The UN Convention on Certain Conventional Weapons (CCW)’s Group of Governmental Experts began a four-day meeting today, the latest – and perhaps the last – in its efforts to negotiate a protocol on cluster munitions.
When the last CCW Meeting of States Parties wrapped up late last year it had not been able to produce an agreement. Two-third of the CCW’s membership were about to sign the new Convention on Cluster Munitions (CCM) in Oslo, and concerns were widespread and deeply felt that the CCW product being touted by Denmark, the GGE’s Chair at the time, would deliver too little humanitarian benefit, and would conflict with the CCM’s obligations to ban the weapon and help victims. They dug in, much to the chagrin of CCW members shunning the CCM and unhappy at being depicted as international bad guys in the media and by civil society.
So, the compromise achieved was for two more short GGE sessions in early 2009 to see what could be salvaged. Argentina took over from Denmark as GGE Chair, and we reported in February that the new Chairman had made some progress – although the differences between the ambitions of major possessors and producers shunning the CCM (like Brazil, China, India, Israel, Pakistan, Republic of Korea, Russia and the United States) for a cluster munition protocol still seemed very different from the higher humanitarian standard others expected. The European Union, for instance, has repeatedly stated that any new protocol should deliver measurable humanitarian benefit, be compatible with the obligations of the CCM, and must contain some sort of substantive prohibition, whether on use, transfer or some other aspect of cluster munitions.
In this morning’s general debate to start off the four days of GGE meetings this week, there seemed little new of note. Argentina’s “consolidated Chair’s text” distributed at the end of the February meeting was generally accepted as a basis for work, although most countries also raised problems about key Articles such as its definitions, how the protocol’s obligations would sit with existing international humanitarian law obligations, the nature of its prohibitions, and derivative questions related to stockpile destruction such as transition periods.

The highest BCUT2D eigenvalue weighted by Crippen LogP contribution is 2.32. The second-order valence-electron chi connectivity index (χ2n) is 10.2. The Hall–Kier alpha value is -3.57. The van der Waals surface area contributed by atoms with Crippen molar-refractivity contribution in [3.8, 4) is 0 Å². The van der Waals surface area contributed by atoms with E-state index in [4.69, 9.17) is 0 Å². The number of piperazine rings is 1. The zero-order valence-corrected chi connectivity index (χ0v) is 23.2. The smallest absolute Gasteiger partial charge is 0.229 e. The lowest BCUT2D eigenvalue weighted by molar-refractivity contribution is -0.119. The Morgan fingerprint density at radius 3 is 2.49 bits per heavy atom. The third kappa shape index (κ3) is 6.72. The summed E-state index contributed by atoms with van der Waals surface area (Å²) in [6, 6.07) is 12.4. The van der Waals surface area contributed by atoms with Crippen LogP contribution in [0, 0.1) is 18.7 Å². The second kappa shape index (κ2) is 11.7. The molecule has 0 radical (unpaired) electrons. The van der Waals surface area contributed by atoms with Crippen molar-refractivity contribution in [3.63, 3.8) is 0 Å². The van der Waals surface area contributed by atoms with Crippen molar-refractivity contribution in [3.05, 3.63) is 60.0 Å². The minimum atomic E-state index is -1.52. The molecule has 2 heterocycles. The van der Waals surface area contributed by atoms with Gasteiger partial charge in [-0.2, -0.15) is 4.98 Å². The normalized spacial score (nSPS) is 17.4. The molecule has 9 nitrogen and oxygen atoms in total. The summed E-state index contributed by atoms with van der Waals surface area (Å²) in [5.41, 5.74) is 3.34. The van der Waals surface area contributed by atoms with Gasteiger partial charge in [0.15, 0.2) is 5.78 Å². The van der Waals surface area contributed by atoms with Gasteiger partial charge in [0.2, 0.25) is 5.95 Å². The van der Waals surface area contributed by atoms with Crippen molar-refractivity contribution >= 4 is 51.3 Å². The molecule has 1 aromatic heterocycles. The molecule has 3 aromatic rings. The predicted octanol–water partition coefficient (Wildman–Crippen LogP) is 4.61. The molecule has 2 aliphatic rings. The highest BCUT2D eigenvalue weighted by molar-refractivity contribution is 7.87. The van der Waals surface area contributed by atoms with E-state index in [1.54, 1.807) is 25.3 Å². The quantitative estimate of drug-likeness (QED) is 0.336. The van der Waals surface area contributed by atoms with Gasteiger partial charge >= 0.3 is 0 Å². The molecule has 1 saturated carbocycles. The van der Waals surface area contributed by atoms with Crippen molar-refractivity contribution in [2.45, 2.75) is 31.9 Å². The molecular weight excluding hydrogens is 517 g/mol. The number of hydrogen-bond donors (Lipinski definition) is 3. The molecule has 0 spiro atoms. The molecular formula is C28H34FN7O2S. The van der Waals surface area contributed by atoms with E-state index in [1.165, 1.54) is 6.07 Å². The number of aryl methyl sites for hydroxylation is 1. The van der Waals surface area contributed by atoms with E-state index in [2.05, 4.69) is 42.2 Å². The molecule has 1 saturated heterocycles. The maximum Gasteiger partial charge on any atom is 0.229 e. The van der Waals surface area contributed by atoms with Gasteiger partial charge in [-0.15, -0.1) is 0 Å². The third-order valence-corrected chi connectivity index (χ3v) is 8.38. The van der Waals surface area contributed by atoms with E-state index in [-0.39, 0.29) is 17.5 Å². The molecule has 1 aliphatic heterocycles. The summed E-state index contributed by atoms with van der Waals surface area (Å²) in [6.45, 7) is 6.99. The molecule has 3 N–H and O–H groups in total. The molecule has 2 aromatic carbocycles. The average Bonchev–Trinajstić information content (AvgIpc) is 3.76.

None of these issues are new, although many delegations speaking today seemed keen to sound as constructive as possible. Even so, it is difficult to see how a protocol agreeable by consensus could be agreed in the space of four days: the International Committee of the Red Cross has pointed out in detail a number of serious problems remaining in the text, which many Europeans and others agree with, for instance, and which others will resist.
That said, while the GGE mandate for meetings (which cost money, and therefore need the CCW Meetings of States Parties to okay them) effectively runs out at the week, it doesn’t necessarily mean negotiations will end. There is nothing to stop Argentina continuing bilateral and small group consultations with a view to having a final draft to offer to the next CCW Meeting of States Parties later this year. That is what I suspect it will do.
Photo by author of battle area clearer searching for unexploded submunitions. From a photograph in an exhibition in the Esplanade des Nations (outside the CCW's meetings in the Palais), taken in November 2007.